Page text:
Inspired by changes in professional sports, where a growing number of high-profile athletes have gone public with their mental health and psychological struggles, Felicis founder Aydin Senkut and partner Dasha Maggio, announced in September that Felicis Ventures will commit 1%, on top of every check the firm writes, in non-dilutive capital earmarked for “founder development” in coaching and mental health.
We have a crisis in our economy and it’s one not just facing the incredibly high pressure (and high fail) role of startup entrepreneurs. My work through Impact Hub’s Workforce Development Accelerator, on behalf of what MediaTech Ventures is building in Collective, found that as much of 50% (HALF) of the entire U.S. workforce will work for themselves in some capacity in the coming years.
Not only is U.S. healthcare a mess, mental healthcare remains largely relegated to “out-of-pocket” costs, while remaining rather stigmatized by society. It’s socially acceptable to “be taking Xanax” or even referring to “my therapist” but “being depressed” it still largely considered an emotional state that one can get over with a good cry.
“Startup founders are in high-pressure environments, and we ask them to build these disruptive companies that will change the world, and yet we are not really providing support on this front,” says Senkut. “We’re putting all of it in a box for founders to deal with alone. And that didn’t make sense to us.”
My good friend and an incredible entrepreneur, Jeddy Yuan, recently asked, “Where do founders go to vent/melt down confidentially?”
He’s the founder of InCommon, working to address addiction and other mental health issues. And he’s not alone. Evidence that society has a “problem” not being solved by our healthcare industry, startups in the space have boomed, with entrepreneurs doing what they do… finding a gap in the market and addressing it. Sadly, one would hope we wouldn’t need such solutions to our problems – one would hope that mental health was already a priority in a world; depressingly, that’s rarely the case.
I’ve tackled a loosely related question of balance (work-life balance) before and considered a notion that the mistake we make is thinking of our lives as either work OR life: Funds, Family, Friends, Fitness, and Faith. Those are the balls we juggle as best we can and for most, if you’re lucky, you can juggle three or maybe four. I find I can only juggle two, and that comes at a cost.
Jeddy’s question prompted a bit of soul-searching about how and where I turn to adjust myself to that toll I take on myself.
- Committed partner. My wife. Someone in whom you can trust, for better or for worse.
- Co-founder. That person is NOT a business partner. That person is NOT an employee. Your relationship is NOT temporary as you work on *this* startup. If that’s really who you have in someone you’re starting a company with, they can (deserve to) know everything.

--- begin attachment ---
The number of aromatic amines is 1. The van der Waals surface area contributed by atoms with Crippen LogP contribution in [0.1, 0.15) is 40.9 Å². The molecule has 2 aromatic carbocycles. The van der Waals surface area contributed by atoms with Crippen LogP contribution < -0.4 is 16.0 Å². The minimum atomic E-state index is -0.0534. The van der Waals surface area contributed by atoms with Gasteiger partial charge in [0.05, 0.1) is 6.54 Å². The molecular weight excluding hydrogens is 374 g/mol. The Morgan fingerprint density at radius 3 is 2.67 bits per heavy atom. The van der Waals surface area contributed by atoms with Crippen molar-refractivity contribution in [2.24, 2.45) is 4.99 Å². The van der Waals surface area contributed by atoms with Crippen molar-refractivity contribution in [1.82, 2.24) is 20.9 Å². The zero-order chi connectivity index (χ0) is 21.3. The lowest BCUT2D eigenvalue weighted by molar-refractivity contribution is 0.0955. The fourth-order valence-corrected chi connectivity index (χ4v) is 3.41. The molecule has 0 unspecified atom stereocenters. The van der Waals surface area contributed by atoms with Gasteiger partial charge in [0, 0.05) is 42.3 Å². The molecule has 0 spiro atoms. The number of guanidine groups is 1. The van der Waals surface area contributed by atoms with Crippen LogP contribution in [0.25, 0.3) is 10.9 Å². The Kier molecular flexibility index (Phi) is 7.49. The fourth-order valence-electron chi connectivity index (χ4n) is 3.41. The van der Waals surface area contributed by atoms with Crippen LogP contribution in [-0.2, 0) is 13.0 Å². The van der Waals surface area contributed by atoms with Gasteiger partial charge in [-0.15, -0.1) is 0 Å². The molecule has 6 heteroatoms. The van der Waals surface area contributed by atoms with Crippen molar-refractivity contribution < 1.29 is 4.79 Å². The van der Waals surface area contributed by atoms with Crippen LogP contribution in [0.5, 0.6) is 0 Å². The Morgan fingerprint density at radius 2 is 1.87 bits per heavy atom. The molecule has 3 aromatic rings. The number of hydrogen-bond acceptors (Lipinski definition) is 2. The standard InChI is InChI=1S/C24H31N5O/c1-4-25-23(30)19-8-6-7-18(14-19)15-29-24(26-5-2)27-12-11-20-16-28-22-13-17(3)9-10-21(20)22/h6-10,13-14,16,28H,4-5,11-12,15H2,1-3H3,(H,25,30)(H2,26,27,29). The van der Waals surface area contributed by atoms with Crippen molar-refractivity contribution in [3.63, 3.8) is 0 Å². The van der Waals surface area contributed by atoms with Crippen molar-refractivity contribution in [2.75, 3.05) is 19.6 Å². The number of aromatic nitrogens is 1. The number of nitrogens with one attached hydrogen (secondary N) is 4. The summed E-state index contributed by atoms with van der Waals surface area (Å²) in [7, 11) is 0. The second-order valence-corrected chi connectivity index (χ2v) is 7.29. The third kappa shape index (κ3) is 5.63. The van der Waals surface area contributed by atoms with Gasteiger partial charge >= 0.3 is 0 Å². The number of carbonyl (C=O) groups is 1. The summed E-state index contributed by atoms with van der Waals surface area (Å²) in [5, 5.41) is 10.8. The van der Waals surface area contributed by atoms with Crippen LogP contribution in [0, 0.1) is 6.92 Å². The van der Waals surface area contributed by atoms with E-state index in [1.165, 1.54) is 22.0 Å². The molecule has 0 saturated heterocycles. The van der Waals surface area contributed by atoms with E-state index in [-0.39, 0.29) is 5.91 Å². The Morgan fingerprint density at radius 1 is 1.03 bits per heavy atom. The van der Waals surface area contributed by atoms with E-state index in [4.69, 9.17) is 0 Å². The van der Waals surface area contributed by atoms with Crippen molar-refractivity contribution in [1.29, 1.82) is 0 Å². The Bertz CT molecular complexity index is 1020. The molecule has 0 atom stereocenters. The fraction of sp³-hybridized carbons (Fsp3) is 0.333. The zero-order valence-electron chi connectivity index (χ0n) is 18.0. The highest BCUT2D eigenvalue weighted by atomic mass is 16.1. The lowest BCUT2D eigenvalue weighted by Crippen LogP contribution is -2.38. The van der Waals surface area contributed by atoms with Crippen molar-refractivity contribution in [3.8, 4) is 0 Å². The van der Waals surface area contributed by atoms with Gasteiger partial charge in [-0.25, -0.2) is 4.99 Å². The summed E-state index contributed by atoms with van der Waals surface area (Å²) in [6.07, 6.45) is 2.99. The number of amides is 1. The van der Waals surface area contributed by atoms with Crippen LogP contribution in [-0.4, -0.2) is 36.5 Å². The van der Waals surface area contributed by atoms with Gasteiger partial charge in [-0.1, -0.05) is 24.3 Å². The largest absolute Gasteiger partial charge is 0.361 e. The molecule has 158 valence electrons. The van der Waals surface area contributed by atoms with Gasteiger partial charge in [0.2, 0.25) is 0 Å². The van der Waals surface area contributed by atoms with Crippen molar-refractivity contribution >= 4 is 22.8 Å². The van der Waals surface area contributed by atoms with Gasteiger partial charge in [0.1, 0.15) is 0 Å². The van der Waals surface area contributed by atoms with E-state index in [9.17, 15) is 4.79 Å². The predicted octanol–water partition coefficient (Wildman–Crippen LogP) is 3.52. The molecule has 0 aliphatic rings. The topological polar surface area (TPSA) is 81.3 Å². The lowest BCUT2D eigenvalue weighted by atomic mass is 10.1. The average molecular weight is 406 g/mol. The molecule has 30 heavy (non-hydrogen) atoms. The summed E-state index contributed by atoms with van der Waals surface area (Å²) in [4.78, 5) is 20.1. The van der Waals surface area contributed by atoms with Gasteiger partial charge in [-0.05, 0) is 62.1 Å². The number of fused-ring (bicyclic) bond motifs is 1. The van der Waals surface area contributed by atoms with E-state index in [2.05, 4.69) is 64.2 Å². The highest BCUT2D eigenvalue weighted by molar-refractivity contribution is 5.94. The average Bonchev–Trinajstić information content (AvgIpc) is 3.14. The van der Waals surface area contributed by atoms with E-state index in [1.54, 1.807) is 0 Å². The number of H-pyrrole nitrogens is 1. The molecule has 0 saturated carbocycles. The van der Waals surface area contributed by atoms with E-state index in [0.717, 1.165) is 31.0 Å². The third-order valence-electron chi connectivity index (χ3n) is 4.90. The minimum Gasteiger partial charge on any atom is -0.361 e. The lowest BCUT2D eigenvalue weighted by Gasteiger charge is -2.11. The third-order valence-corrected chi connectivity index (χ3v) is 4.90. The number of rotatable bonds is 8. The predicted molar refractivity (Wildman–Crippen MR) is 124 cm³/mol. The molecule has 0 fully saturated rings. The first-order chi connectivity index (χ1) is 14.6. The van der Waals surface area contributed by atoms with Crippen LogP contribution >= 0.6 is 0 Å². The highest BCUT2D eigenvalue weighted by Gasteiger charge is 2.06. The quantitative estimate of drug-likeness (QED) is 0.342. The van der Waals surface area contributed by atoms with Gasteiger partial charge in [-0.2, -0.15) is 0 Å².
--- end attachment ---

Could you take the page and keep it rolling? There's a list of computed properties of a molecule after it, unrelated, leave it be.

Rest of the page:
- Family. Separate from work. Not balanced work/life, my family is cut off from work. Weekends are mine; even if the company is burning down… Mondays are for putting out fires
- Faith… In something, not necessarily religious. That, by the way, is my point about faith in those 5 things we juggle; you don’t have to have faith in a higher power but we all do have faith in something. When all else fails, keep in mind you have something: health, diet, love, Allah, country, a hobby, someone who needs you … In whatever you have faith, you can turn.
- Writing. I learned a long time ago that I write for me. If you don’t like my opinion or you think I need an editor, I don’t care. If you get something from my opinions, experience, and what I share, all the better, but I don’t write for you, I write for me.
- Friends. I struggle with this one. Drawing a line between work friends and personal friends is tough when your life is defined so much by your work. The occasional poker game and friendly networking event where business cards aren’t allowed seem best for me.
- Conversational therapist. Mental Health is critical and U.S. healthcare doesn’t give a damn about it… Talk to someone. There’s no reason not to (and if you have a reason, a common reason being a stigma about mental health, I’ll stand with you and tell people to f’ off). I’m of the mind that we’re all the same, imperfect; and mental health is the first, right step to a Universal Care system. We should all have someone to talk with in confidence. The notion that we’re infallible is destroying our culture.
Last year, according to PitchBook, nearly $500 million spread across 70 deals went to support mental health innovation. We have a problem; leave it to entrepreneurs to note when the system is failing and that working together, recognizing the problem, we can do something about it.